UFC 150: Can Benson Henderson and Frankie Edgar Live Up to Their First Fight?

Matthew Ryder@@matthewjryderFeatured ColumnistAugust 10, 2012

Courtesy: UFC.com
Courtesy: UFC.com

When the UFC returned to Japan for the first time in a veritable lifetime back in February, they brought a solid card headlined by two of their elite lightweights. Then-champ Frankie Edgar, building a Rocky-calibre legacy with each surprise victory, against 155-pound man-mountain and top contender Benson Henderson.

The results didn’t disappoint.

The hulking Henderson stuck to his game plan of low kicks and trying to overpower the diminutive Edgar when it was practical, while Edgar worked on catching the kicks and returning fire. He occasionally broke things up with his (even now) underrated boxing from the outside, touching up the challenger whenever he could.

What ensued was a great five-round battle—one that pitted the raw power, athleticism and unpredictability of Henderson against the caginess, grit and gameness of an Edgar who many felt was just coming into his own.

At the end of the night it was Henderson who was declared the winner, though not without some controversy. Many felt Edgar had won (this writer included) and was mostly being victimized by the cuts and swelling that the sheer power of a man like Henderson often provides (this writer not included).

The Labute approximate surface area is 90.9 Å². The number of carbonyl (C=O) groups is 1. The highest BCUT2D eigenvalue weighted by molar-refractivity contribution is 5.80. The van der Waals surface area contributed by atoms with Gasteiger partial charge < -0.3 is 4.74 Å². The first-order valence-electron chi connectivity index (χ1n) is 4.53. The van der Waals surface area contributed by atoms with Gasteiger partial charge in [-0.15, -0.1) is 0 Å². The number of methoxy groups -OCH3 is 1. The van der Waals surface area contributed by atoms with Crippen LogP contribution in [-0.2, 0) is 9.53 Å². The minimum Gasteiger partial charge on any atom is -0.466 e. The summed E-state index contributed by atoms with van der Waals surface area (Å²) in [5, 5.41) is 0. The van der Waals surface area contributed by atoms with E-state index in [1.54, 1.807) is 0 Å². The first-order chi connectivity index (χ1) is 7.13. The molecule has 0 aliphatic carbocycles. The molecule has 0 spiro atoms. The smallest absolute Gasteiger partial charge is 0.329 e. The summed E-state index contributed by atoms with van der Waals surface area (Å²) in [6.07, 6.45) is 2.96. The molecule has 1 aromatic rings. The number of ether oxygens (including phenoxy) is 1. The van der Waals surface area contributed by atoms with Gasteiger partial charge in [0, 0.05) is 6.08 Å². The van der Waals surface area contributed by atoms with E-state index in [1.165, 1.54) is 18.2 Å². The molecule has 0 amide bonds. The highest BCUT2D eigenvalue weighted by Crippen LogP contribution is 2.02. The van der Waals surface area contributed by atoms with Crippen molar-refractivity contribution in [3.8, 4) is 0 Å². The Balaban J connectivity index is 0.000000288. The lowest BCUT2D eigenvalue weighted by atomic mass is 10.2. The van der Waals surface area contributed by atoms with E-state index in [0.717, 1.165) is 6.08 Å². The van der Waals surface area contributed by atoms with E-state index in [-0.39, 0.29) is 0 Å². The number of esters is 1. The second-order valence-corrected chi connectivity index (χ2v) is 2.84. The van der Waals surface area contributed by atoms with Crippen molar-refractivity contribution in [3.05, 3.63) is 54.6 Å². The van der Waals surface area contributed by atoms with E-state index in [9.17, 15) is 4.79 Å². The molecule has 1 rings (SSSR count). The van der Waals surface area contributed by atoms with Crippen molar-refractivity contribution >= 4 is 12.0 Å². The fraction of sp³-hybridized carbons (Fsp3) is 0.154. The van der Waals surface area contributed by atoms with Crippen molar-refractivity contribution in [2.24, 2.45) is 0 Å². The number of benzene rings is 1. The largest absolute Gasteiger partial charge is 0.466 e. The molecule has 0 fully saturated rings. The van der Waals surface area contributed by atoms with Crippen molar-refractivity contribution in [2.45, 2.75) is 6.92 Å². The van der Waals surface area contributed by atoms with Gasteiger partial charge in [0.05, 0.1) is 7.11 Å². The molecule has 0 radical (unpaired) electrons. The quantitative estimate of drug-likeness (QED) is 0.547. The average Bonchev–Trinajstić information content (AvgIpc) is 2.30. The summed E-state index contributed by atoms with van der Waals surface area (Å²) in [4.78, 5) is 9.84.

However Edgar’s championship legacy had been built on giving rematches, often to guys who didn’t deserve them.

He beat BJ Penn at UFC 112 and had to fight him again at UFC 118—a fight he won in one of the more underrated beatdowns of 2010.

He didn’t lose his title to Gray Maynard despite suffering through one of the worst rounds in combat sports history, but he had to fight him again anyway. He KO’d the burly challenger in the fourth round.

So, needless to say, he hadn't been off the plane from Japan for long before he started campaigning for a rematch on the grounds of “what’s fair is fair.” He wasn’t wrong, and no matter how much Dana White wanted to turn him into the only relevant featherweight challenger left for his buzzsaw 145-pound champion, Edgar was having none of it.

He wanted Henderson.

At UFC 150, he’s got him.

The only thing left to see now is how the two will clash in the cage during their rematch. They’re a great stylistic matchup, with Edgar’s slick style and reliance on speed coming up against the wild strength and aggression of Henderson. When one factors in the subtle changes rematches often see, it’s hard to envision it not being a barnburner.

It’s unfortunate that Edgar lost the title just as his star was rising. He was winning fans over with his gutsy displays and incredible ability to survive the fight. Since being in the title picture, he’s never once been in a boring fight, and those are the guys that sell tickets when they’re on the marquee.

Benson Henderson will have a chance to cement himself as the next guy to do it with a win Saturday. He’s got the look, style and skill to draw eyes.

The intangibles of both men, coupled with the abilities each has in the cage, guarantees another epic clash. It’s only a matter of Monday morning quarterbacking as to whether or not it’s this one or the first one that was more epic.

The world will find out in Denver.